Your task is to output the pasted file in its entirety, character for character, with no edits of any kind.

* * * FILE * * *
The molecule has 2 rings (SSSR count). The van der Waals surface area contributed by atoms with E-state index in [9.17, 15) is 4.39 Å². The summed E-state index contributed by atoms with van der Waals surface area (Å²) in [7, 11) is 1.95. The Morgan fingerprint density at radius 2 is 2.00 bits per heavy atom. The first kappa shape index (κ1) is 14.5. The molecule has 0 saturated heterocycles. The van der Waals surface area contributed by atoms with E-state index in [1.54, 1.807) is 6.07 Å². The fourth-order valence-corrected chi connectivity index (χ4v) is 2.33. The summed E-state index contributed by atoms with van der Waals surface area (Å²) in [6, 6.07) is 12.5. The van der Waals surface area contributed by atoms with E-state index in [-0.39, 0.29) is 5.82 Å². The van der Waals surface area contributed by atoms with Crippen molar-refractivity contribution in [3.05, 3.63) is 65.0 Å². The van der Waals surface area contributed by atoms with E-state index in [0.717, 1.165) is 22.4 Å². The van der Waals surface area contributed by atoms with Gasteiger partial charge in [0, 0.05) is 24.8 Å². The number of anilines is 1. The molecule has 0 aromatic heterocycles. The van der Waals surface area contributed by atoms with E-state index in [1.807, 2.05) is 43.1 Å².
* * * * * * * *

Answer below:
The molecule has 2 rings (SSSR count). The van der Waals surface area contributed by atoms with E-state index in [9.17, 15) is 4.39 Å². The summed E-state index contributed by atoms with van der Waals surface area (Å²) in [7, 11) is 1.95. The Morgan fingerprint density at radius 2 is 2.00 bits per heavy atom. The first kappa shape index (κ1) is 14.5. The molecule has 0 saturated heterocycles. The van der Waals surface area contributed by atoms with E-state index in [1.54, 1.807) is 6.07 Å². The fourth-order valence-corrected chi connectivity index (χ4v) is 2.33. The summed E-state index contributed by atoms with van der Waals surface area (Å²) in [6, 6.07) is 12.5. The van der Waals surface area contributed by atoms with E-state index in [-0.39, 0.29) is 5.82 Å². The van der Waals surface area contributed by atoms with Crippen molar-refractivity contribution in [3.05, 3.63) is 65.0 Å². The van der Waals surface area contributed by atoms with E-state index in [0.717, 1.165) is 22.4 Å². The van der Waals surface area contributed by atoms with Gasteiger partial charge in [0, 0.05) is 24.8 Å². The number of anilines is 1. The molecule has 0 aromatic heterocycles. The van der Waals surface area contributed by atoms with E-state index in [1.807, 2.05) is 43.1 Å².